Confirmatory workup involves a lumbar puncture (LP) in which the CSF is evaluated for albuminocytologic dissociation without an elevated cell count (high protein (>45) and low WBC count (<10))1. The LP results that is consistent with GBS includes normal opening pressure, few or no cells, and a protein concentration that is elevated2. A raised CSF protein concentration is found in up to 80% of patients although it is important to know that in the first few days of the illness it may be normal5.
Guillain Barré Syndrome (GBS) Diagnostic Criteria
Differential diagnosis of acute flaccid paralysis5
The first priority in any patient arriving to the Emergency department should focus on ABCs and a quick review of life threatening causes of weakness as seen in the following box6.
|Acute Life-threatening Causes of Weakness6|
|Carbon monoxide poisoning|
|Spinal cord compression|
Weakness of the respiratory muscles can cause patients with GBS to require artificial ventilation in up to 25% of patients1,5. Regular monitor of vital capacity can be useful in determining if prophylactic intubation is necessary5. Early intubation is recommended for patients for airway protection with guidance using the 20-30-40 rule (given in the following box)6. Other potential indications would be inability to lift head or shoulders, inability cough, rapid onset of symptoms6.
|20-30-40 Rule for Intubation in GBS|
|Forced vital capacity < 20ml/kg|
|Max inspiratory pressure <30cm H20|
|Max expiratory pressure <40cm H20|
Regarding RSI: succinylcholine should be avoided due to significant risk of hyperkalemia, which results due to the upregulation of muscle acetylcholine receptors6,7.
Plasma exchange versus immunoglobulin (IVIG) therapy are the mainstay therapy1,4 and are more efficacious when started during the first 2 weeks of symptoms6. However since continued research including randomized controlled trials have showed similar efficacy to plasma exchange, IVIG has replaced plasma exchange in treatment of severe GBS due to convenience5. CSF analysis should be done before initiating IVIG as the implementation of IVIG may cause an aseptic meningitis5. The American Academy of Neurology practice parameter does recommend either plasma exchange or IVIG for treatment of GBS patients who have lost the ability to walk, although best practice is still undecided5. Corticosteroids are no longer considered useful in the therapy for GBS2.
Hospitalization for observation for at least several days should occur for almost all patients with Guillain-Barré Syndrome2. Mild cases that include only mildly distal paresthesia or mild limb weakness may not warrant therapy, although it is suggested to wait approximately two weeks before concluding that there will be no further progression2. Intensive Care admission should be considered in patient with cardiovascular dysautonomia or those patient with a vital capacity that is <18ml/kg body weight or is rapidly declining2.
Weakness typically stops advancing in one to four weeks, with a nadir by 2 weeks, eventually reaching a plateau phase by 4 weeks in nearly all cases2,5. A typical patient during this process will become bedridden due to the weakness with distal paresthesia, incomplete bilateral weakness of facial muscles, difficulty swallowing and half of the predicted vital capacity2. There are varying degrees of the severity and identification of this is crucial to ensure the best outcomes. In both adult and children, the severity of the disease at the nadir has been identified as an adverse prognostic factor (expressed as being bed bound or requiring artificial ventilation)5.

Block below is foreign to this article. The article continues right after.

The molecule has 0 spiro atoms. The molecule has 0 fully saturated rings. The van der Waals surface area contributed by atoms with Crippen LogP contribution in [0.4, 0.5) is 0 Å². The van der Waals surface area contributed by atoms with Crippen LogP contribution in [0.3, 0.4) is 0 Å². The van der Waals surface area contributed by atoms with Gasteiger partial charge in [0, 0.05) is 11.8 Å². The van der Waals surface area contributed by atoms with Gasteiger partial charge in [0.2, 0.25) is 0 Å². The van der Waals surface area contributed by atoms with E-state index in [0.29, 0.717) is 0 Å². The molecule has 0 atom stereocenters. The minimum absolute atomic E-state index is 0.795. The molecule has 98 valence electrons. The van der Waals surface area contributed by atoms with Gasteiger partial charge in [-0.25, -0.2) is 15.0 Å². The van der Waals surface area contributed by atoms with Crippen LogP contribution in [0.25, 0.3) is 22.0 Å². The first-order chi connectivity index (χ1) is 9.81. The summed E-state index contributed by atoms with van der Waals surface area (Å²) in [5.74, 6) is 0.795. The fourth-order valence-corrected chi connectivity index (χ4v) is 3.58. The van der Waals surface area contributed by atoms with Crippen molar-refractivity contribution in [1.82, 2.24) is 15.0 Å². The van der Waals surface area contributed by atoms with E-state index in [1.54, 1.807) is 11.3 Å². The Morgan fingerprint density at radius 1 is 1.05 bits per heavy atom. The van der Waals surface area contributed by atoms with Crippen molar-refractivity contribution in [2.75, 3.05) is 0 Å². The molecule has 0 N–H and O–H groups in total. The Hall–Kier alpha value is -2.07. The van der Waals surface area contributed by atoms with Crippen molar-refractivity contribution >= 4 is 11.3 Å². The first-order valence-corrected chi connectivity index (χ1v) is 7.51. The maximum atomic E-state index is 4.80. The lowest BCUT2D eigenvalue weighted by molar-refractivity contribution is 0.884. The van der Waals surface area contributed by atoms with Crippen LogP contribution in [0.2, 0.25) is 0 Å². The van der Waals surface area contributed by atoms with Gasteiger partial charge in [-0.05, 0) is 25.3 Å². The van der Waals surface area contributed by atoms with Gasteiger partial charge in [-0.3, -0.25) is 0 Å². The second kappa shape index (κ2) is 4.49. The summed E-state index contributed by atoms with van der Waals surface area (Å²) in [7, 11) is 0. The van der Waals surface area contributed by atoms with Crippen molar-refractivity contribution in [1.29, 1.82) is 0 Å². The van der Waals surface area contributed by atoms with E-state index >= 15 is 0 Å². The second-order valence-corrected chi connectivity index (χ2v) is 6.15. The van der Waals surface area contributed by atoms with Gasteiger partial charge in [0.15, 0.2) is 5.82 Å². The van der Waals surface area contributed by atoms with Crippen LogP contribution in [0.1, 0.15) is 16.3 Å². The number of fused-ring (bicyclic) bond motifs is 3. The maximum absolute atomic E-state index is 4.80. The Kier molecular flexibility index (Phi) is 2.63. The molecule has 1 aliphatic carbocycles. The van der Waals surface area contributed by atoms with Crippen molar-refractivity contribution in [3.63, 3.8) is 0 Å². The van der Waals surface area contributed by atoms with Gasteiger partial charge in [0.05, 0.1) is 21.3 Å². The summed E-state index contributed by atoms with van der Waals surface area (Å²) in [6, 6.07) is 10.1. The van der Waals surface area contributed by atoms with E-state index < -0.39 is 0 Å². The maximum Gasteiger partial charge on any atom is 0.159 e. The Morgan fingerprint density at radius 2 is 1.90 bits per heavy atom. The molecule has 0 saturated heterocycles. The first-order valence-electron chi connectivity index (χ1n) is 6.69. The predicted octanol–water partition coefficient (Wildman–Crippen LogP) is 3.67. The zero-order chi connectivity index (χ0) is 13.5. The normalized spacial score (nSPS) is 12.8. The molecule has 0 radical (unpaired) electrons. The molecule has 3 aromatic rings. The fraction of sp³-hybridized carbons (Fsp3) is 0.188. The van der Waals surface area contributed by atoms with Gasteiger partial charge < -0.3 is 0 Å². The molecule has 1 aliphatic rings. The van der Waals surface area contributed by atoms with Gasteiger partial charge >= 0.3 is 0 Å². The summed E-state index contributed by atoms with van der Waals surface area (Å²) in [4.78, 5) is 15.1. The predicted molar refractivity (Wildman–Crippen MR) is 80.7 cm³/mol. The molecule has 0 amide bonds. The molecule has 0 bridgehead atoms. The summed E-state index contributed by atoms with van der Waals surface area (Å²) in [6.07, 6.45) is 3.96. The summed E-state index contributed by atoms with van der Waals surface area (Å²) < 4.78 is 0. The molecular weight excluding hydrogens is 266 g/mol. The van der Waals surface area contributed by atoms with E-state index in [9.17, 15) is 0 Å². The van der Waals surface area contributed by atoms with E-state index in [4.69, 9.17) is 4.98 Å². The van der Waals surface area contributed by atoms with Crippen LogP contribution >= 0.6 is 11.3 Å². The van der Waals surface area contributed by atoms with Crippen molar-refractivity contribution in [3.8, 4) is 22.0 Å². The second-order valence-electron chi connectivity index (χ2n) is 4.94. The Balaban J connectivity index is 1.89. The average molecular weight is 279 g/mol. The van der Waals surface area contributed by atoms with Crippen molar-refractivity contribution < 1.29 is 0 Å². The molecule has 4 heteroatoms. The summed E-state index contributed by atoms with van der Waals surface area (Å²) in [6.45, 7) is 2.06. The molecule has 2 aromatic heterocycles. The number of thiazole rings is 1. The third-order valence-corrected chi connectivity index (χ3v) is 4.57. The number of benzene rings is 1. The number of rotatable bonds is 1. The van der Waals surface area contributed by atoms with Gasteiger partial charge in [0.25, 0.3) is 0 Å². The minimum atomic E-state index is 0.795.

Prompt treatment has been associated with good long-term outcomes including an 85% full recovery6. Between 4-15% of patients die despite medical therapy, from largely avoidable complications such as sepsis, adult respiratory distress syndrome, pulmonary embolism, and dysautonomia leading to cardiac arrest2 with some references stating up to 20% being permanently disabled5. Minor residual deficits can be seen in up to 65 percent such as distal numbness or foot drop although this does not impair daily life2. Disabling weakness, imbalance or sensory loss occur in 5 to 10 percent2. Poorer outcomes are seen in patients who had rapid onset of symptoms5. Patients who at the nadir of 2 weeks are still able to walk, are likely to improve with or without treatment with no residual deficit5. Multi-disciplinary rehabilitation is essential in the recovery of GBS patients.
The illness tends to be less severe in children than adult2 with recovery being more rapid and complete5. Also, if this occurs during pregnancy, it typically occurs during the third trimester or post-partum and does not affect the fetus suggesting that the maternal IgG does not cause nerve inflammation or demyelination2.
Pearls and Pitfalls:
- Guillain-Barre Syndrome is a difficult diagnosis to make and an accurate history and physical examination including reflexes and ambulation of the patient can help to identify this life-threatening diagnosis
- LP results will reveal a normal opening pressure, elevated protein level with no cells
- Intubation consideration: remember the 20-30-40 rule and avoid succinylcholine for RSI
- Management options: IVIG or plasmapheresis should be considered in patients with GBS. They should be monitored closely in the hospital for progression.
- Steroids have no role in treatment of GBS.
The patient was admitted to neurology step down and had progression of his disease resulting in intubation the next morning due to respiratory depression. IVIG was started in the intensive care unit and the patient’s symptoms stabilized. He was eventually extubated and transferred to the floor. He was transitioned to a rehabilitation facility to help with physical therapy and strength training.
- Noto, A., & Marcolini, E. (2014). Select Topics in Neurocritical Care. Emergency Medicine Clinics of North America, 32(4), 927-938.
- Ropper A.H.: The Guillain-Barre syndrome. N Engl J Med 1992; 326: pp1130-1136.
- McGillicuddy D.C., Walker O., Shapiro N.I., et al: Guillain-Barre syndrome in the emergency department. Ann Emerg Med 2006; 47: 390-393.
- Sheridan, J. (2010). Atypical Guillain-Barre in the emergency department. West J of Emerg Med, 11(1), 80-82.
- Ganti, L., & Rastogi, V. (2016). Acute Generalized Weakness. Emergency Medicine Clinics of North America, 34(4), 794-809.
- Hughes RAC, Cornblath DR. Guillain-Barre Syndrome. Lancet 2005; 366: 1653-66.
- Roppolo L.P., and Walters K.: Airway management in neurological emergencies. Neurocrit Care 2004; 1: 405-414.